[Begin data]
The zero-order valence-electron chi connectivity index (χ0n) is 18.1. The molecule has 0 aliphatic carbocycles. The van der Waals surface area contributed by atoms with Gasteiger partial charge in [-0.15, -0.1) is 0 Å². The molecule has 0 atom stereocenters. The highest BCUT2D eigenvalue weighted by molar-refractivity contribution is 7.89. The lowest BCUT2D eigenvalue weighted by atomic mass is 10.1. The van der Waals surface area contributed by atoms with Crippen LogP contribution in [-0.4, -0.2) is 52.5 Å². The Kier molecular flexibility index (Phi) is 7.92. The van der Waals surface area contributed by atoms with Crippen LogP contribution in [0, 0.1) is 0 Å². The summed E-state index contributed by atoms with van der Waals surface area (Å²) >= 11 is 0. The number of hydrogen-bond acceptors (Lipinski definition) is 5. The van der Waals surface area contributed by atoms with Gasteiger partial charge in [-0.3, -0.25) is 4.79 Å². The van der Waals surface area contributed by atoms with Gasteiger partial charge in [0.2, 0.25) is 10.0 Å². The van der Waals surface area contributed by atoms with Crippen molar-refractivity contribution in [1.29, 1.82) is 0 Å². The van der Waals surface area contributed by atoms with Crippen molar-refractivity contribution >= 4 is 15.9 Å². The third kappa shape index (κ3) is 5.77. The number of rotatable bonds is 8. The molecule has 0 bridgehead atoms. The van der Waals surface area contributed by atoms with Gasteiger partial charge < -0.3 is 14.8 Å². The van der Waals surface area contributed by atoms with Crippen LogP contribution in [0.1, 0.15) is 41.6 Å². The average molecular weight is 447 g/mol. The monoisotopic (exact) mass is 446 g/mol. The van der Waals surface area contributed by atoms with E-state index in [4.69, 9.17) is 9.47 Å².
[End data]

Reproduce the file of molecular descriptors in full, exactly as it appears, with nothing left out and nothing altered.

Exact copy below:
The zero-order valence-electron chi connectivity index (χ0n) is 18.1. The molecule has 0 aliphatic carbocycles. The van der Waals surface area contributed by atoms with Gasteiger partial charge in [-0.15, -0.1) is 0 Å². The molecule has 0 atom stereocenters. The highest BCUT2D eigenvalue weighted by molar-refractivity contribution is 7.89. The lowest BCUT2D eigenvalue weighted by atomic mass is 10.1. The van der Waals surface area contributed by atoms with Crippen LogP contribution in [-0.4, -0.2) is 52.5 Å². The Kier molecular flexibility index (Phi) is 7.92. The van der Waals surface area contributed by atoms with Crippen LogP contribution in [0, 0.1) is 0 Å². The summed E-state index contributed by atoms with van der Waals surface area (Å²) >= 11 is 0. The number of hydrogen-bond acceptors (Lipinski definition) is 5. The van der Waals surface area contributed by atoms with Gasteiger partial charge in [-0.3, -0.25) is 4.79 Å². The van der Waals surface area contributed by atoms with Gasteiger partial charge in [0.2, 0.25) is 10.0 Å². The van der Waals surface area contributed by atoms with Crippen molar-refractivity contribution in [1.29, 1.82) is 0 Å². The van der Waals surface area contributed by atoms with Crippen molar-refractivity contribution >= 4 is 15.9 Å². The third kappa shape index (κ3) is 5.77. The number of rotatable bonds is 8. The molecule has 0 bridgehead atoms. The van der Waals surface area contributed by atoms with Gasteiger partial charge < -0.3 is 14.8 Å². The van der Waals surface area contributed by atoms with Crippen LogP contribution in [0.1, 0.15) is 41.6 Å². The average molecular weight is 447 g/mol. The monoisotopic (exact) mass is 446 g/mol. The van der Waals surface area contributed by atoms with E-state index in [4.69, 9.17) is 9.47 Å².